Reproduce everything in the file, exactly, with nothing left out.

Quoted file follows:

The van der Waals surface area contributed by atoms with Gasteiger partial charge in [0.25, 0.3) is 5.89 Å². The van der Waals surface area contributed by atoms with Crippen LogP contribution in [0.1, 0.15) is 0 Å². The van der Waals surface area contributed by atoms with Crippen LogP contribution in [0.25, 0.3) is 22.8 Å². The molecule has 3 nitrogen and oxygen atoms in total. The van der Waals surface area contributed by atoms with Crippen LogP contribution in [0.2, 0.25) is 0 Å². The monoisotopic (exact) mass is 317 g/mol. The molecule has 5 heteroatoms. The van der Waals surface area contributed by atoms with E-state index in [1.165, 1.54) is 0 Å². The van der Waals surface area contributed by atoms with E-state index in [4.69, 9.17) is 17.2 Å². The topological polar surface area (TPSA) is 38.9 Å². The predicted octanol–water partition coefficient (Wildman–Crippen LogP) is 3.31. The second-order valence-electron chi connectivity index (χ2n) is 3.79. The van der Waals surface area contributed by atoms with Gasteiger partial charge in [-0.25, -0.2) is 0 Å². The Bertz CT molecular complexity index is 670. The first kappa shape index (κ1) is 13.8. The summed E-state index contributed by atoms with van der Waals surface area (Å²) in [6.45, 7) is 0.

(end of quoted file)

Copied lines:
The van der Waals surface area contributed by atoms with Gasteiger partial charge in [0.25, 0.3) is 5.89 Å². The van der Waals surface area contributed by atoms with Crippen LogP contribution in [0.1, 0.15) is 0 Å². The van der Waals surface area contributed by atoms with Crippen LogP contribution in [0.25, 0.3) is 22.8 Å². The molecule has 3 nitrogen and oxygen atoms in total. The van der Waals surface area contributed by atoms with Crippen LogP contribution in [0.2, 0.25) is 0 Å². The monoisotopic (exact) mass is 317 g/mol. The molecule has 5 heteroatoms. The van der Waals surface area contributed by atoms with E-state index in [1.165, 1.54) is 0 Å². The van der Waals surface area contributed by atoms with E-state index in [4.69, 9.17) is 17.2 Å². The topological polar surface area (TPSA) is 38.9 Å². The predicted octanol–water partition coefficient (Wildman–Crippen LogP) is 3.31. The second-order valence-electron chi connectivity index (χ2n) is 3.79. The van der Waals surface area contributed by atoms with Gasteiger partial charge in [-0.25, -0.2) is 0 Å². The Bertz CT molecular complexity index is 670. The first kappa shape index (κ1) is 13.8. The summed E-state index contributed by atoms with van der Waals surface area (Å²) in [6.45, 7) is 0.